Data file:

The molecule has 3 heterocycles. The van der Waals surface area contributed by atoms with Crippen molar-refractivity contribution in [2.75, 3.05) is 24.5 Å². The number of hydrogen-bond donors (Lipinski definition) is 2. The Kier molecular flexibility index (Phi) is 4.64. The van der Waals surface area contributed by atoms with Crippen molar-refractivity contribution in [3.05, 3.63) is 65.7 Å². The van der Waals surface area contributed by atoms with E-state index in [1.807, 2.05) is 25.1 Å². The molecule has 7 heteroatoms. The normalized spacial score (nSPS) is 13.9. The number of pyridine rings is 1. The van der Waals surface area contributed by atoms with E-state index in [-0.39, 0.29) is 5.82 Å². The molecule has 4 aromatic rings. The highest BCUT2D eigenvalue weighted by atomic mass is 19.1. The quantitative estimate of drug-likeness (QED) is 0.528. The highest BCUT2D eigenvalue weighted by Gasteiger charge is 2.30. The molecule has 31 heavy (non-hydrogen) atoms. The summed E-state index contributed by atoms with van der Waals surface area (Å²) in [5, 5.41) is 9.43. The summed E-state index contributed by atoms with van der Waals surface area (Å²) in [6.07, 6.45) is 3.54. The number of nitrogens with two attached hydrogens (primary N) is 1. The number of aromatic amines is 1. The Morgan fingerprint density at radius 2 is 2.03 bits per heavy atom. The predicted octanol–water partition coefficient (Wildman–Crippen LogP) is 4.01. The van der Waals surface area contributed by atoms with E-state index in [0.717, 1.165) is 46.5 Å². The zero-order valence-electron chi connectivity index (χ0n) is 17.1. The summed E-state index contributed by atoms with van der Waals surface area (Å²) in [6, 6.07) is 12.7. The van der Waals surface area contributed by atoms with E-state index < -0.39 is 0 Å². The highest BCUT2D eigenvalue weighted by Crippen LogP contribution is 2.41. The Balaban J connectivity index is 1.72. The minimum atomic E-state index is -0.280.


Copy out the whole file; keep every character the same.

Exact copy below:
The molecule has 3 heterocycles. The van der Waals surface area contributed by atoms with Crippen molar-refractivity contribution in [2.75, 3.05) is 24.5 Å². The number of hydrogen-bond donors (Lipinski definition) is 2. The Kier molecular flexibility index (Phi) is 4.64. The van der Waals surface area contributed by atoms with Crippen molar-refractivity contribution in [3.05, 3.63) is 65.7 Å². The van der Waals surface area contributed by atoms with E-state index in [1.807, 2.05) is 25.1 Å². The molecule has 7 heteroatoms. The normalized spacial score (nSPS) is 13.9. The number of pyridine rings is 1. The van der Waals surface area contributed by atoms with E-state index in [-0.39, 0.29) is 5.82 Å². The molecule has 4 aromatic rings. The highest BCUT2D eigenvalue weighted by atomic mass is 19.1. The quantitative estimate of drug-likeness (QED) is 0.528. The highest BCUT2D eigenvalue weighted by Gasteiger charge is 2.30. The molecule has 31 heavy (non-hydrogen) atoms. The summed E-state index contributed by atoms with van der Waals surface area (Å²) in [5, 5.41) is 9.43. The summed E-state index contributed by atoms with van der Waals surface area (Å²) in [6.07, 6.45) is 3.54. The number of nitrogens with two attached hydrogens (primary N) is 1. The number of aromatic amines is 1. The Morgan fingerprint density at radius 2 is 2.03 bits per heavy atom. The predicted octanol–water partition coefficient (Wildman–Crippen LogP) is 4.01. The van der Waals surface area contributed by atoms with E-state index in [0.717, 1.165) is 46.5 Å². The zero-order valence-electron chi connectivity index (χ0n) is 17.1. The summed E-state index contributed by atoms with van der Waals surface area (Å²) in [6, 6.07) is 12.7. The van der Waals surface area contributed by atoms with E-state index < -0.39 is 0 Å². The highest BCUT2D eigenvalue weighted by Crippen LogP contribution is 2.41. The Balaban J connectivity index is 1.72. The minimum atomic E-state index is -0.280.